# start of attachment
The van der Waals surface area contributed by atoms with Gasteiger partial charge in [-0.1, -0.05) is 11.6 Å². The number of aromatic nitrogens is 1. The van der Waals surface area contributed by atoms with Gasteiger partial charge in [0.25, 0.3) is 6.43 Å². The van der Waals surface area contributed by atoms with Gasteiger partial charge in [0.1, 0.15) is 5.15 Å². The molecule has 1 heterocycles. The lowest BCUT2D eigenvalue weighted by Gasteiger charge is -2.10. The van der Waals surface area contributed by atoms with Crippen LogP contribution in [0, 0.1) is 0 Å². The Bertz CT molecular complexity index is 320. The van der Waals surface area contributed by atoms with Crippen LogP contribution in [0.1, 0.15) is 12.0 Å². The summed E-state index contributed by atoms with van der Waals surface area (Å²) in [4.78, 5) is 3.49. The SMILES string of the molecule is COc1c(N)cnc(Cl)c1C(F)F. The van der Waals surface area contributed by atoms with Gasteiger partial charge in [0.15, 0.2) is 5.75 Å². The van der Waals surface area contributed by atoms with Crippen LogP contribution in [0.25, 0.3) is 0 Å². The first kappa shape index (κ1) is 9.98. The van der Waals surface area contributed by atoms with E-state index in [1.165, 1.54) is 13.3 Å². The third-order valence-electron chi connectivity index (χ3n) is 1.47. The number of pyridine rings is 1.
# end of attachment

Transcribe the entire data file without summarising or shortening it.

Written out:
The van der Waals surface area contributed by atoms with Gasteiger partial charge in [-0.1, -0.05) is 11.6 Å². The number of aromatic nitrogens is 1. The van der Waals surface area contributed by atoms with Gasteiger partial charge in [0.25, 0.3) is 6.43 Å². The van der Waals surface area contributed by atoms with Gasteiger partial charge in [0.1, 0.15) is 5.15 Å². The molecule has 1 heterocycles. The lowest BCUT2D eigenvalue weighted by Gasteiger charge is -2.10. The van der Waals surface area contributed by atoms with Crippen LogP contribution in [0, 0.1) is 0 Å². The Bertz CT molecular complexity index is 320. The van der Waals surface area contributed by atoms with Crippen LogP contribution in [0.1, 0.15) is 12.0 Å². The summed E-state index contributed by atoms with van der Waals surface area (Å²) in [4.78, 5) is 3.49. The SMILES string of the molecule is COc1c(N)cnc(Cl)c1C(F)F. The van der Waals surface area contributed by atoms with Gasteiger partial charge in [0.15, 0.2) is 5.75 Å². The van der Waals surface area contributed by atoms with Crippen LogP contribution in [0.25, 0.3) is 0 Å². The first kappa shape index (κ1) is 9.98. The van der Waals surface area contributed by atoms with E-state index in [1.165, 1.54) is 13.3 Å². The third-order valence-electron chi connectivity index (χ3n) is 1.47. The number of pyridine rings is 1.